dropdeadfreddie Wed 24-Feb-16 20:45:02

and no way would i give one person that much money with no protection.
another possibility, is it possible for you to pay the companies direct for the appliances?

TattyDevine Wed 24-Feb-16 20:45:25

He doesn't want to take a credit card due to the 3% surcharge.

I do understand that, because I don't really want to cover the £660 cost of using a credit card either...

GloGirl Wed 24-Feb-16 20:46:39

I wouldn't like it but I would do it for someone I trusted.

TattyDevine Wed 24-Feb-16 20:46:50

dropdeadfreddie he does have Paypal but as a business user he would also incur a charge, of a fairly similar amount. I did ask him about that because I thought it might potentially be a solution where everyone is happy...

writingonthewall Wed 24-Feb-16 20:48:56

No way. We had our loft done recently. Builder billed us in arrears every month for materials and labour used. no way would we have put down 2/3 as a deposit!

Quodlibet Wed 24-Feb-16 20:49:52

He wants the bulk of it in this tax year, maybe?

donajimena Wed 24-Feb-16 20:51:03

God no don't do it. I know a man who did this (they had previously used the builder and been happy) he lost 18,000 pounds. I speak as someone who often has to cover upfront costs and materials and if they are too much (either I don't have it or I run the risk of not getting paid - it works both ways) I ask customers to pay suppliers directly and we will just charge for fitting

copperpipes Wed 24-Feb-16 20:51:37

oh god, what a dilemma.

what did he want as a deposit the previous times you used him? (sorry if ive missed that).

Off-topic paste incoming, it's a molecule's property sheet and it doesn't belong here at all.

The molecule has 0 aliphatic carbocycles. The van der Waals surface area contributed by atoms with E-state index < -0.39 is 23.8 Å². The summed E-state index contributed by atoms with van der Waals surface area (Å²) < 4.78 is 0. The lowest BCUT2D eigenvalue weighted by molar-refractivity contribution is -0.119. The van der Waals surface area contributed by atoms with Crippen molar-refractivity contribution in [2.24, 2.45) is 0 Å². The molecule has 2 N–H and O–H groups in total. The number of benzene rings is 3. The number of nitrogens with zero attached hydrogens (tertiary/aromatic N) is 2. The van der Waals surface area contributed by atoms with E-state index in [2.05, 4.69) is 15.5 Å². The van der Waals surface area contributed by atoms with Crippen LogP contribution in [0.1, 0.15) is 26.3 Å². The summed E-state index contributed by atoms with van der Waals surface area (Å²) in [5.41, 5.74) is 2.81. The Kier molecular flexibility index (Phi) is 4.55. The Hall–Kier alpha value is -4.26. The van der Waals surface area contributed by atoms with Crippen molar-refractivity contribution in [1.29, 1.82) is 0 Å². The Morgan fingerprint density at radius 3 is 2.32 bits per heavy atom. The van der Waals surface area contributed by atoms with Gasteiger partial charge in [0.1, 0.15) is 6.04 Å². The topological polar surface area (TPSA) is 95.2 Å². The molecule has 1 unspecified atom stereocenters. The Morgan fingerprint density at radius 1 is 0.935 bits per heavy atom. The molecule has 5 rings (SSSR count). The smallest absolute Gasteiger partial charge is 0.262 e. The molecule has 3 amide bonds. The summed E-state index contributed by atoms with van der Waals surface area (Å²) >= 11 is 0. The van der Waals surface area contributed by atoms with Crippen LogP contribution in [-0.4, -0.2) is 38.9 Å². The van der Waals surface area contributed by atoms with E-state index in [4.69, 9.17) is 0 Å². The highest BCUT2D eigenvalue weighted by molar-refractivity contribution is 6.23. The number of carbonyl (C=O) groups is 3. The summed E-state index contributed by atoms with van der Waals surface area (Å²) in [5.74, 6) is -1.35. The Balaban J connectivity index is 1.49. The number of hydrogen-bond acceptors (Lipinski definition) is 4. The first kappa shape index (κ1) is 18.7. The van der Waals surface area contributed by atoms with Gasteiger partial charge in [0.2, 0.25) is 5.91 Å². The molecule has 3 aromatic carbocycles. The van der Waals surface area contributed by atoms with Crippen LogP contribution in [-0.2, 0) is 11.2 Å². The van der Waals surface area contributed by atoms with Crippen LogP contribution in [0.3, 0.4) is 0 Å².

all i can say is if you can find someone who installs well and provides a good finish and standard of fitting, makes an effort etc, then they are worth their weight in gold.

AndersArms Wed 24-Feb-16 20:51:54

OP can you offer to split the surcharge?

I guess the alternative would be to have him open a special customer bank account for you to deposit the funds in, on terms that it can only be released by joint agreement. That way it doesn't go into his general trading account, but is rather held on trust for a specific purpose i.e. The purchase of the materials and his own labour costs at pre-agreed stages.

There is no way I would hand over £22k without making some arrangement to protect it.

traviata Wed 24-Feb-16 20:53:26

no, you do not get s75 protection if you pay via Paypal.

Don't risk it. Even if he is Mr Marvellous when it comes to the work, it is always possible that he is closer to bankruptcy than it appears.

antimatter Wed 24-Feb-16 20:54:06

To mevit sounds as if he is a new customer to his suppliers and they want everything paid in advance before building customised cabinets.
Has he done any kitchens in the past?

Doing up bathroom ia a different kettle of fish from your kitchen.

I've had both done and coukd see how much more complex kitchens are.

TJEckleburg Wed 24-Feb-16 20:54:41

Can you not arrange to pay for the cabinets and other major stuff direct? If you search places like Appliances online and competitors for the appliances you might even be able to get them significantly cheaper. I cut over 5k off the original companies cost of my appliances just by buying them direct from online retailers and searching for best deals - I even got AO to price match some of their competitors